The week turned
out reasonably well from a process and project standpoint. We got a
number of things done which will make things easier in the next work
cycle. The team handled another week involving major outages
reasonably well. I pondered a lot of things which probably don't
matter much, but also helped clarify a few things. We also worked to
correct a badly broken support process and extended the scope of ourshort-term alerting efforts.
I also started,
very slowly, to move my team though the gap between the now and my
long-term vision for their activity. I mentioned in my blog this
Monday about the difficulties I saw integrating the creative and
reactive work types and some thoughts on using teams to help
reinforce behavior patterns. I've decided to alter my long-term
plans to include the paired structure. Which raises the question:what do I mean by long-term?
Many people think
and plan in only one time frame, usually called now. What
cannot be done immediately falls to the wayside, eventually vanishing
entirely. This actually makes things like project planning a great
deal of fun, since people don't really have any fundamental belief inwhat they put on the plans.
In my world,
though, every solution and plan involves three distinct time frames.
The first frame deals with immediate actions taken to work around an
issue. The second builds upon those solutions while bringing in
additional analysis and design elements. The third encompasses the
desired end results, which oddly enough rarely take on a trulytechnical form.
The first, or
short-term, time frame usually extends from the immediate moment to
roughly one month out. This is what most people consider the now;
what they can do immediately or in the very near future to resolve a
problem or complete a project. It's an easy time frame to work with.
We can step up, do something, and see an immediate result. These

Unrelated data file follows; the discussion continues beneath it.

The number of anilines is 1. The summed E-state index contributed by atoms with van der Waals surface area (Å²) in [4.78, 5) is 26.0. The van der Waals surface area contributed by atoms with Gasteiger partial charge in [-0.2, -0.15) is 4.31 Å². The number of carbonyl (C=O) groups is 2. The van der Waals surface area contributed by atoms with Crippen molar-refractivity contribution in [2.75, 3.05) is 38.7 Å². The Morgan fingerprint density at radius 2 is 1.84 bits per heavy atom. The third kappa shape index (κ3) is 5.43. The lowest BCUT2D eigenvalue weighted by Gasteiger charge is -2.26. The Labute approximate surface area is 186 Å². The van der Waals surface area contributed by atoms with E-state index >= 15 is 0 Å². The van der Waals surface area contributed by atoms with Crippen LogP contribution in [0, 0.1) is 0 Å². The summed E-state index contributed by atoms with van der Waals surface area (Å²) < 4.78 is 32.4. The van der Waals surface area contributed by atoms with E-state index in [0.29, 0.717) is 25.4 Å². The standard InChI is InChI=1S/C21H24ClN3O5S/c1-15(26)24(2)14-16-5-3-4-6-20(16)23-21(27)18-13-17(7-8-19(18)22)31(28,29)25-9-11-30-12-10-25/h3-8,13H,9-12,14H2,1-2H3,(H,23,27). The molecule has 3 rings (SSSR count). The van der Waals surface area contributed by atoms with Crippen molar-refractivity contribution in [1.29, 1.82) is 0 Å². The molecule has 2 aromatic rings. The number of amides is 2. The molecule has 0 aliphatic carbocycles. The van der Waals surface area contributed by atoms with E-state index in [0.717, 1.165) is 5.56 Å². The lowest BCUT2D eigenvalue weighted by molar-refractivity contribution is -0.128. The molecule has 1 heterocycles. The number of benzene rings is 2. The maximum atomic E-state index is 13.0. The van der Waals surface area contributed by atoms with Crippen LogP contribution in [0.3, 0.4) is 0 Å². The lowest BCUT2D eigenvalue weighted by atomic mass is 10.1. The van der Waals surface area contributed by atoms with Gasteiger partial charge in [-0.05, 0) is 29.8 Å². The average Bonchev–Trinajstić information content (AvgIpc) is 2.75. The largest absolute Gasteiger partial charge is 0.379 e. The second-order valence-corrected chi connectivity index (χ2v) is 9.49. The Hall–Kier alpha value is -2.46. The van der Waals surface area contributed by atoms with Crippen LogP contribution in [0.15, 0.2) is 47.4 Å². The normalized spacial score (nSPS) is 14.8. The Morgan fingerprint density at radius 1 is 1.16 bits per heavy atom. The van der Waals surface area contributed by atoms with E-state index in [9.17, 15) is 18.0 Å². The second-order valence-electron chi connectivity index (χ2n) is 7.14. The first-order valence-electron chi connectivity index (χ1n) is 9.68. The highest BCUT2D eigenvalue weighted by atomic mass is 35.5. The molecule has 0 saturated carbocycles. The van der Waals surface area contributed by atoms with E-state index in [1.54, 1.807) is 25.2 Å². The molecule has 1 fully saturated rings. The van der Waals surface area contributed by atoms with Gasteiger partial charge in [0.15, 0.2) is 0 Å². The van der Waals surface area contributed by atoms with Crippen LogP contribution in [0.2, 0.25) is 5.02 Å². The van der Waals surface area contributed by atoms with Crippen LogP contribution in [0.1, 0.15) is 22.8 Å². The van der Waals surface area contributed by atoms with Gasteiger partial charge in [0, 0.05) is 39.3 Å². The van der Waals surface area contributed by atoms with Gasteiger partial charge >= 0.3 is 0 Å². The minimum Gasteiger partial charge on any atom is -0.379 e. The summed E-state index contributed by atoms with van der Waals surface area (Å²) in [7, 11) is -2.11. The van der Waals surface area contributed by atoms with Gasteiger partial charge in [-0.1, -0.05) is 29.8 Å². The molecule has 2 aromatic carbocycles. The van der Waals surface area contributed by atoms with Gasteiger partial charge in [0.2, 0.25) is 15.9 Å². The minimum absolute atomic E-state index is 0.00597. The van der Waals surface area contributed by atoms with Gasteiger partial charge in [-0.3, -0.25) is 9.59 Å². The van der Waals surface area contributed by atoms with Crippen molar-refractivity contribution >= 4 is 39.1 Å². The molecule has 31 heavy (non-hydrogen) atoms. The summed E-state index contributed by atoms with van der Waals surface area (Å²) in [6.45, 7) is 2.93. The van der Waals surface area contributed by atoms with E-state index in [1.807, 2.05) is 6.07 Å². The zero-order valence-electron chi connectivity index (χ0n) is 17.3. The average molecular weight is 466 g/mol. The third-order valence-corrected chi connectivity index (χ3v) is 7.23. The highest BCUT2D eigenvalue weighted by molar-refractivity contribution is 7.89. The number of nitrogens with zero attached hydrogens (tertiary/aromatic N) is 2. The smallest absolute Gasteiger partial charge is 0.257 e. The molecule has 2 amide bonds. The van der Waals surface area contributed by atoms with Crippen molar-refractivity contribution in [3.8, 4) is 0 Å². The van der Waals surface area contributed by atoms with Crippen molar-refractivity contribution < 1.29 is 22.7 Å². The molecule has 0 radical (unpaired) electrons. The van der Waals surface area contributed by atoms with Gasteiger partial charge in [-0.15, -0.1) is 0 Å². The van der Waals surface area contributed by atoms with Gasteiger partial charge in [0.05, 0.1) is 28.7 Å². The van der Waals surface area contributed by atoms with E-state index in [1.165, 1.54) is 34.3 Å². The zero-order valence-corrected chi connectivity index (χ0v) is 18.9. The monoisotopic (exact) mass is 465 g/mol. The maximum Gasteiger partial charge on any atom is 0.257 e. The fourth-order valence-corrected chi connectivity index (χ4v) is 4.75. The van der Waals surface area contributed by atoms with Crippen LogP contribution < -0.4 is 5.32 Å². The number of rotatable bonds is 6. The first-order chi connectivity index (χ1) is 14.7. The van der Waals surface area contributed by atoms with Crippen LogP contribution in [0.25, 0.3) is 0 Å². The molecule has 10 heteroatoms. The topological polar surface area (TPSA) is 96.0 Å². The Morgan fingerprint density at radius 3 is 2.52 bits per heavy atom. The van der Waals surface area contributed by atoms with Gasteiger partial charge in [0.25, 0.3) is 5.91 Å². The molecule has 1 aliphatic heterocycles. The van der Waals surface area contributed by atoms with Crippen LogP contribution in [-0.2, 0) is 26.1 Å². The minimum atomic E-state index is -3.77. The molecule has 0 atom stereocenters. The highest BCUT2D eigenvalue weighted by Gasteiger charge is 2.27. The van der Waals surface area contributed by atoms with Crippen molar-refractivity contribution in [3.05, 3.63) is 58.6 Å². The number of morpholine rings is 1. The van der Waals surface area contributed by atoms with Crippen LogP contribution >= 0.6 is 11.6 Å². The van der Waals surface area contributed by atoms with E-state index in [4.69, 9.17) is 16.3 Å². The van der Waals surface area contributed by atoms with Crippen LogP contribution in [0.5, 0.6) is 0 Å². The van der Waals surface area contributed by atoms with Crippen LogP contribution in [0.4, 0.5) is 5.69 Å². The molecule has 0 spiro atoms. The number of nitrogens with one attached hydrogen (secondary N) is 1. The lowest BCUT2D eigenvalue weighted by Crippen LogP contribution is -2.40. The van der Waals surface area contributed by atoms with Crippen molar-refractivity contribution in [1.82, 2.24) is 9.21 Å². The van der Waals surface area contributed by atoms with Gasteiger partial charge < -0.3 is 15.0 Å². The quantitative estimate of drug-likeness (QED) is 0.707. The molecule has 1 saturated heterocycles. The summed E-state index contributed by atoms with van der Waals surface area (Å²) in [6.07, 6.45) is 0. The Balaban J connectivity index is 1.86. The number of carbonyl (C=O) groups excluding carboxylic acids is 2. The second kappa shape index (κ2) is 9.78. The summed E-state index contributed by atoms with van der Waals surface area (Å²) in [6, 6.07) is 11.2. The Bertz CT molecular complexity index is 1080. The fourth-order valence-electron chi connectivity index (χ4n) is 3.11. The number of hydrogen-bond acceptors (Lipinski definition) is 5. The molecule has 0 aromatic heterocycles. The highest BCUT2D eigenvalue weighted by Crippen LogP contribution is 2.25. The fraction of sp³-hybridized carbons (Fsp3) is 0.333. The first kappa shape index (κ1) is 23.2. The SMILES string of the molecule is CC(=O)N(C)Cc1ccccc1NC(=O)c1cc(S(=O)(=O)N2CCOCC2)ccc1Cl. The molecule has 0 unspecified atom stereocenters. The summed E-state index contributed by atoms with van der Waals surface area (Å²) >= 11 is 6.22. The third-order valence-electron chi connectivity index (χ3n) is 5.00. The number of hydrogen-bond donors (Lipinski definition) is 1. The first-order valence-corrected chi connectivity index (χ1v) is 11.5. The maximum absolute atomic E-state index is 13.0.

results, though, generally don't last for very long unless we expend
effort to sustain them. More importantly, its hard to build up
successful iterative change when working exclusively in the
short-term time frame. Planning exclusively in the now leaves youskipping around, depositing work here and there.
The second, or
medium-term, time frame usually extends from one month to roughly six
months or 2 business quarters. Medium term planning is, really, what
most people consider long-term when they really sit down and
plan. It's about the maximum distance at which most people can plan
out a concrete set of steps to reach specific goals The longer time
period means you can spend more time working on things, creating
changes, and driving forward initiatives requiring more than just the
buy-in of a small group. It also gives the team more time to analyze
a situation before acting, always a plus when dealing with problems
rather than issues. Under most circumstances, though, it also leaves
you kind of confused about what you need to do right now. The
medium-term window also slides quite easily, leaving the teamin a state where they don't know what to do next.
The third, or
long-term, time frame extends a over a year or more. The long-term
frame is the realm of vision and priority, where the leader
establishes what he thinks the environment should look like. It's
easy to get lost here, though. One can spend endless hours writing
vision documents or analyzing to determine exactly the right
long-term strategy. This time doesn't exactly go to waste but
without solid short and medium term plans it's not entirely usefuleither.
The trick seems to
be to peel your short-term plans out of the medium-term plans,
while making sure the medium-term plan's goals stay in sync with the
long-term plan. Easy to say, hard to do. I've personally found
writing it down in circles helps though...I have this vision of three
balls (one small, one medium, one large) with the small one pushingthe other two along.
example for this week involved bringing people together to solve a
service outage. The plan served my short-term goal of getting the
system back up. It served my medium-term goals of building
competence within my team and creating additional systemic knowledge
regarding one of my core systems. It also played into my long-term
goal of slowly, carefully, rebuilding the social fabric of the larger
team I work in. Fortunately it also played into one of the resourcesmedium-term personal plans; the other one I'm not so sure about.
The question for
me, now, involves translating these ideas into a more effective
solution for my major conundrum. I have a long-term goal (and plan)
to restart the operational life-cycle at my current employer. Doing
so will meet up with a lot of resistance; I have to find a way aroundit.